Let us see how to use Lambda Expression along with Generic Delegates in C#. The following is the same example as the previous example. But in this case, while creating the instance of generic delegates, instead of the methods, we are using lambda expressions and when we invoke the delegate, the respective lambda expression is going to be executed.

using System;
namespace GenericDelegateDemo
{
    public class GenericDelegates
    {
        static void Main(string[] args)
        {
            Func<int, float, double, double> obj1 = (x, y, z) =>
            {
                return x + y + z;
            };

            double Result = obj1.Invoke(100, 125.45f, 456.789);
            Console.WriteLine(Result);

            Action<int, float, double> obj2 = (x, y, z) =>
            {
                Console.WriteLine(x + y + z);
            };
            obj2.Invoke(50, 255.45f, 123.456);

            Predicate<string> obj3 = new Predicate<string>(CheckLength);
            bool Status = obj3.Invoke("Pranaya");
            Console.WriteLine(Status);

            Console.ReadKey();
        }
        public static bool CheckLength(string name)
        {
            if (name.Length > 5)
                return true;
            return false;
        }
    }
}
Output:

Generic Delegates with Lambda Expression in C#

Points to Remember while working with C# Generic Delegates:
  1. Func, Action, and Predicate are Generic Inbuilt delegates that are present in the System namespace which is introduced in C# 3.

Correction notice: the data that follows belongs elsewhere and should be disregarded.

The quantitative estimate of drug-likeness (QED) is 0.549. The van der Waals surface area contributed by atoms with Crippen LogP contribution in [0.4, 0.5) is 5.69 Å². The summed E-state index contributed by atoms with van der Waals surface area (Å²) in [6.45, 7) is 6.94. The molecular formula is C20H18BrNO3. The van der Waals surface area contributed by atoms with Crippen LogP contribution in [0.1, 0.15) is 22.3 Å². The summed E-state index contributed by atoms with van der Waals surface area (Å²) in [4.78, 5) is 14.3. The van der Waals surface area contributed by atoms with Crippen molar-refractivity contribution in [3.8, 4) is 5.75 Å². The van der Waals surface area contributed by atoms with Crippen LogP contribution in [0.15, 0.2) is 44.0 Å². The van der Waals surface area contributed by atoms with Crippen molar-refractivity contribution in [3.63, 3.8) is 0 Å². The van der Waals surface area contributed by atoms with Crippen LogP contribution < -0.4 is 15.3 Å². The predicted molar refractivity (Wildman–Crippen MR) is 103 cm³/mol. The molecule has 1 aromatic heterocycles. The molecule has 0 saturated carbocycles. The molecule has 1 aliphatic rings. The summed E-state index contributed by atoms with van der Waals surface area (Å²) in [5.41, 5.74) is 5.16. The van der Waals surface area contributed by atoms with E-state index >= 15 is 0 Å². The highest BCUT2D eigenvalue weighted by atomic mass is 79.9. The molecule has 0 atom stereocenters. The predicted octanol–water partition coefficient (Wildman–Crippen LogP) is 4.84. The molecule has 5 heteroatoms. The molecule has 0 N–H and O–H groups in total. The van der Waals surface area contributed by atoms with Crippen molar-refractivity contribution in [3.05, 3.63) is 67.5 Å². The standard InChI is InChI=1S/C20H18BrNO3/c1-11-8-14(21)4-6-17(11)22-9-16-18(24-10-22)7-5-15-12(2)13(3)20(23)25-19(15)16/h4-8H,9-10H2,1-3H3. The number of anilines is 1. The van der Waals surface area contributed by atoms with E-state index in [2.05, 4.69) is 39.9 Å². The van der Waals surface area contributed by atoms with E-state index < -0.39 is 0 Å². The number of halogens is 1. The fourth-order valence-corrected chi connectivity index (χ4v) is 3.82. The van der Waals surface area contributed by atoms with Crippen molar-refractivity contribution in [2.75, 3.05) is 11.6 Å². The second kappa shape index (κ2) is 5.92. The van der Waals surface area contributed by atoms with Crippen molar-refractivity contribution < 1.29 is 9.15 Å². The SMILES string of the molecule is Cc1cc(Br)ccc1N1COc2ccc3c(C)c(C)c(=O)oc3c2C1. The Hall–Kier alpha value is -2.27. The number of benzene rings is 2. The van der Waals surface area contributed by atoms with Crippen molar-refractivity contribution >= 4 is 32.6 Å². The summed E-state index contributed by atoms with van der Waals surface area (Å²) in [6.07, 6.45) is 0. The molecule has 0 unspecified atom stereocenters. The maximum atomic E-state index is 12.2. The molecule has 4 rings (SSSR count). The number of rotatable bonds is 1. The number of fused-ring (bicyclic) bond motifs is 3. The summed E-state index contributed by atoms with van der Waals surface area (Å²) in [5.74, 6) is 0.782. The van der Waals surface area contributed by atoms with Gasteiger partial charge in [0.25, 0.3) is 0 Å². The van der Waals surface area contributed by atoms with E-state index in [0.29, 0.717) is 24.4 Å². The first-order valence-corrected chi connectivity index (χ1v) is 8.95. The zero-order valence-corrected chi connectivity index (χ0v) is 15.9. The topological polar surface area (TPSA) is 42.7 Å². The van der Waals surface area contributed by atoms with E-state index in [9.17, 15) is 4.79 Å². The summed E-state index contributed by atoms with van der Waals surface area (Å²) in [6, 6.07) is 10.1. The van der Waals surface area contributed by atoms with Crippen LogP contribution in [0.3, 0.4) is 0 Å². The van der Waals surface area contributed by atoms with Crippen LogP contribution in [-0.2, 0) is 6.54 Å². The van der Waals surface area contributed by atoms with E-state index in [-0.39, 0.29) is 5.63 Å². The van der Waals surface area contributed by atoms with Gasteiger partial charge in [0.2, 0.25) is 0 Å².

2. All these three delegates can be used with the method, Anonymous Method, and Lambda Expressions in C#.
  3. The Func delegates can contain a maximum of 16 input parameters and must have one return type and that will be the last parameter in the parameter list.
  4. Action delegate can contain a maximum of 16 input parameters and does not have any return type.
  5. The Predicate delegate should satisfy some criteria of a method and must have only one input parameter. By default, it is having one output parameter of return type and we don’t have to pass the output parameter to the Predicate.

In the next article, I am going to discuss Anonymous Method in C# with Examples. Here, in this article, I try to explain Generic Delegates in C# with Examples. I hope this article will help you with your needs. I would like to have your feedback. Please post your feedback, question, or comments about this article.

11 thoughts on “Generic Delegates in C#”

  1. blank

    wats beauty or benefits of invoking method via delegate over trigger method directly in the context of callback?

  2. blank

    Needs correction : The Note highlighted in Red for the Predicate Generic Delegate, wrongly mentions 16 input parameters instead of 1.

  3. blank

    Correct next page link –

    In the next article, I am going to discuss the Array in C#.

    Next page link should be added or update link to -https://dotnettutorials.net/lesson/multithreading-in-csharp/

    as per left side menu